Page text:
Caring for beloved with dementia

It can be stressful to care for dementia patient, especially when you don't know what to expect of their disease progression and how to tackle the problems that their change in behavior brings. 

Dementia is a disease of regression of the whole being - from declining cognitive function, memory losses to declining mobility and difficulty eating. Therefore, dementia-proofing can be a gradual process and what need modifications in the house very much depend on the stage of dementia. I was quite lost on what to do when I first heard that my mom was diagnosed with dementia, but slowly I learnt to cope with it.

Managing dementia

In the initial stage, memory loss and forgetfulness is the main sign with no behavioral issue. So putting  up reminder / guide signages in the house, using whiteboard to cue To-dos, preparing medications in pill boxes (AM and PM separately) and setting reminder alarms are useful.

Switch socket covers and childproof outlet plugs can be installed if the elderly like to "play" with the socket / switch. In nights that my mom can't sleep she would turn on all the lights in the house and not turn them off even when she falls asleep. (Note some dementia patients would experience "sun down syndrome".)

Installation of grab bars and slip-resistant treatment to floor tiles at home are useful to prevent falls. These modifications can be made with subsidy through the EASE program as mentioned in my previous post.

While dementia progression can be slowed with medications, there is unfortunately no cure for it. The associated behavioral issues can sometimes be controlled with medications.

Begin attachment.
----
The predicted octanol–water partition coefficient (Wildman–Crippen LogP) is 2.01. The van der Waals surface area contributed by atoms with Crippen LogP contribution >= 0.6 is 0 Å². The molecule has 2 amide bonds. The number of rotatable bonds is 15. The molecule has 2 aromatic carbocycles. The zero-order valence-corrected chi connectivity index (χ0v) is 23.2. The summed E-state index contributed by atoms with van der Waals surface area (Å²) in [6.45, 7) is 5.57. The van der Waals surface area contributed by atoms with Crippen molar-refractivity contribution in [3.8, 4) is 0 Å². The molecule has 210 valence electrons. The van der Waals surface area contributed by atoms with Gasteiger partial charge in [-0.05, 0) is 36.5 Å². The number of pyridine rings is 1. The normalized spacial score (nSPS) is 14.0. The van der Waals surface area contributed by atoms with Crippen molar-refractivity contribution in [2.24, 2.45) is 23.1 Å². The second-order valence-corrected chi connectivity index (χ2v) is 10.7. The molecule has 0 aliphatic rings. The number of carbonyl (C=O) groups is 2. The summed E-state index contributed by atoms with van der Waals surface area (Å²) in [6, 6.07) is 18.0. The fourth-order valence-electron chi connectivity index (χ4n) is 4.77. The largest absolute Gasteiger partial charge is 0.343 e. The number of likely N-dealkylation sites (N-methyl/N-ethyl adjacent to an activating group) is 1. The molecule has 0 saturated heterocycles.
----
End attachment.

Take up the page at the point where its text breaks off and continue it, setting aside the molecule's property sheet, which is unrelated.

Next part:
In the later stage, elderly would start having incontinence and mobility issues. I noticed that these get worse with each episode of hospital stay, perhaps due to default diaper-wearing in hospital and also prolonged period of being bed-bound. With the help of occupational therapist referral for family with low income, elderly can get mobility aid (with up to 90% price subsidy) such as walking frame, geriatric chair, wheelchair from the hospital pharmacy upon discharge.


The most stressful times for caregivers would be when the elderly moves around the house wanting to do chores but doing them all wrong. Caregivers often have to clean and tidy up after them. Dementia patients will also forget where things are kept, misplace items, forget whether they have eaten or not (keep requesting for food or empty out the pantry when left alone) and may have problem maintaining their personal hygiene.

Besides keeping most fragile and important items locked up, even the fridge at home is now under lock-and-key. Family members have no choice but to put up with the inconveniences.

Hiring a new maid to care for the dementia elderly is also a problem, because it is impossible to have a 24/7 surveillance against mistreatment. A maid might not be properly trained to care for a dementia elderly, such as dealing with behavioral issues, mobility and incontinence issues, as well as handling an incredibly long list of medications (the list grew after every hospital discharge). Thus, I am hesitant to hire a maid in order to resume full-time work, although that was the first advice from social worker and some relatives before I pointed out these problems. The only circumstance in which I would hire a maid is when I become a full-time stay-at-home mom. One option that I might consider down the road is hiring a live-in caregiver.